Projects Span Groups

In this scenario, there are two or more enterprise-wide projects, that is, sets of jobs that are closely related, and two or more groups of people with different privileges, working on both projects together. These groups could be, for example, from different departments, or there could be regular and power users, the latter having greater privileges. The desire is to allocate resources to the projects based on cumulative utilization, while simultaneously guaranteeing a certain priority or service level for the different groups. For example, power users' jobs go before other users or else they receive a greater proportion of available resources.

Configuration

This example assumes two projects, Project 1 and Project 2, and two groups, Department A and Department B. See man page access_list(5). The goal is to give 20 percent of resources to Project 1 and 80 percent to Project 2. In addition, people in Department A should get 60 percent of the resources, regardless of which project they submit a job under, while Department B should get 40 percent. (Later, we will modify this for the case where Department A's jobs should always go ahead of Department B's jobs).

To Set Up the Share Tree Policy

The procedure is to create the two projects and then set up the share tree with the desired resource allocation ratio among the projects.

Figure 03FIGURE 3 Share Tree Policy Share Assignments for Projects That Span Groups

  1. Set up two Sun ONE Grid Engine departments (TABLE 3) in the Userset/Userlist configuration.

    TABLE 3 Department Setup and Share Assignment

    Department Name

    No. of Functional Shares

    Dept A

    60

    Dept B

    40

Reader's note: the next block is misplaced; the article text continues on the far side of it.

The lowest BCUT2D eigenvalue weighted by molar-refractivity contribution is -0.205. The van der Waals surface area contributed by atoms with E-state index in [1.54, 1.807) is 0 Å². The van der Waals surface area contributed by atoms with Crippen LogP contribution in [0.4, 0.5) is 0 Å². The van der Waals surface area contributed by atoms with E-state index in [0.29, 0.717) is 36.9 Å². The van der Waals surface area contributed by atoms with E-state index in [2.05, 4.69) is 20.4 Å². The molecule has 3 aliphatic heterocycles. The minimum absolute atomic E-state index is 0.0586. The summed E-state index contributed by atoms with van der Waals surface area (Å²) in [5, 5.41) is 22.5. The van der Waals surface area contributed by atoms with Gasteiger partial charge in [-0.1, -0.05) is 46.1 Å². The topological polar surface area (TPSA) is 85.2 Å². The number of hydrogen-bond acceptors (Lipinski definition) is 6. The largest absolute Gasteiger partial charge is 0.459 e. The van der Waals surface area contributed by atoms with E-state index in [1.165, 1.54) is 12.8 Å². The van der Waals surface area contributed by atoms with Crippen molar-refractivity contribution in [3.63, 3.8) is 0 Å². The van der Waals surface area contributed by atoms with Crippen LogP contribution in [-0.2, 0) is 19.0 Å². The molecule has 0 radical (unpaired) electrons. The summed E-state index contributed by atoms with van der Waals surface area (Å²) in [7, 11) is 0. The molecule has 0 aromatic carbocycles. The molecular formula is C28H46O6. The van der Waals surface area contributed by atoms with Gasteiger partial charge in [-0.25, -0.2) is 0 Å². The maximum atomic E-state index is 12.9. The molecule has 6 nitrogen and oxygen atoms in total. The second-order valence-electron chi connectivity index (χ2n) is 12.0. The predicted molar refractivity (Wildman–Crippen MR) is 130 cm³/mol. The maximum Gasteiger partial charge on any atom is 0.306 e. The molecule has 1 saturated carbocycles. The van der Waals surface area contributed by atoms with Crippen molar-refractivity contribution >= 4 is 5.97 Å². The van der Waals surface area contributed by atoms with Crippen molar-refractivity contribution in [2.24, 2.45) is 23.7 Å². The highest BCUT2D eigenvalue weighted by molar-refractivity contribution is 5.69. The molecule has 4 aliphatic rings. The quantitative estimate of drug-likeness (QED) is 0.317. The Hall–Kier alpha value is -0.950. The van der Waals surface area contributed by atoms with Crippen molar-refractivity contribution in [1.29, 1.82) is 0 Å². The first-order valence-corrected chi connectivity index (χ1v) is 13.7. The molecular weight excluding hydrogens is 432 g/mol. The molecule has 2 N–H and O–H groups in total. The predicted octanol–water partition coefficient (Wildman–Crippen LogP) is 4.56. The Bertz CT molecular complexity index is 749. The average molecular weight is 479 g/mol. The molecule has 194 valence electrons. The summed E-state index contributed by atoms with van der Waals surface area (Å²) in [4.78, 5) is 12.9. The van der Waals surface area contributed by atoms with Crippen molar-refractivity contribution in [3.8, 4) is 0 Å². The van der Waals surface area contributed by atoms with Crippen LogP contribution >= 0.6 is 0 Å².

2. In the functional policy configuration, assign shares to the two departments accordingly.

  3. Set the number of tickets for the share tree policy to 1,000,000 and the number of tickets for the functional policy to 1,000

  4. Set the following parameters in the cluster configuration under schedd_params:

    POLICY_HIERARCHY=FS,SHARE_FUNCTIONAL_SHARES=TRUE

    To submit jobs the users would simply specify the project under which the job's utilization should be accounted:

    qsub -P Project1 myjob.sh

    You can restrict access to projects using project access lists.

    This example shows how two policies can be combined to achieve a desired goal, and also illustrates one use of the POLICY_HIERARCHY parameter. With this setup, jobs are balanced between projects according to the specified resource allocation ratio but, within a project, jobs are dispatched according to functional (that is, department) ordering. Because the parameter SHARE_FUNCTIONAL_SHARES is set to TRUE, it prevents one department from excluding the other. Instead, jobs are dispatched in an interleaved fashion among all of the departments.

    Most crucially, the share policy is guaranteed to have highest precedence by two factors:

    • The number of share policy tickets greatly exceeds the number of functional policy tickets

    • The POLICY_HIERARCHY is set to FS.

    Having more share policy tickets than functional tickets means that the tickets allocated by the share policy will have the greatest impact on the overall number of tickets assigned to each job, which determines the final dispatch order. The number of tickets from the functional policy assigned to each job will be so small that, in most cases, it will be negligible in determining the total number of tickets assigned to each job.

    The functional tickets only have an overriding influence in the extreme case where there is a very large number of pending jobs, or when the utilization of a project greatly exceeds the target. In this case, the number of share policy tickets assigned to a particular job might be very low, lower perhaps than the number of functional policy tickets assigned to the same job. Additionally, when a large mismatch between actual and target utilization for a project exits, the compensation factor can be used to limit the degree to which a project's ticket allocation is diminished to distribute the share policy tickets more evenly between projects.

    Nevertheless, we want to ensure that, even though the number of functional tickets is small compared with the share policy, the functional policy should still have some impact. This is where the POLICY_HIERARCHY setting comes in. Setting FS instructs the scheduler to consider the functional tickets first, for sorting within a share tree node. Thus, instead of first-in first-out (FIFO) ordering, jobs within a share tree node are ordered according to the functional policy settings.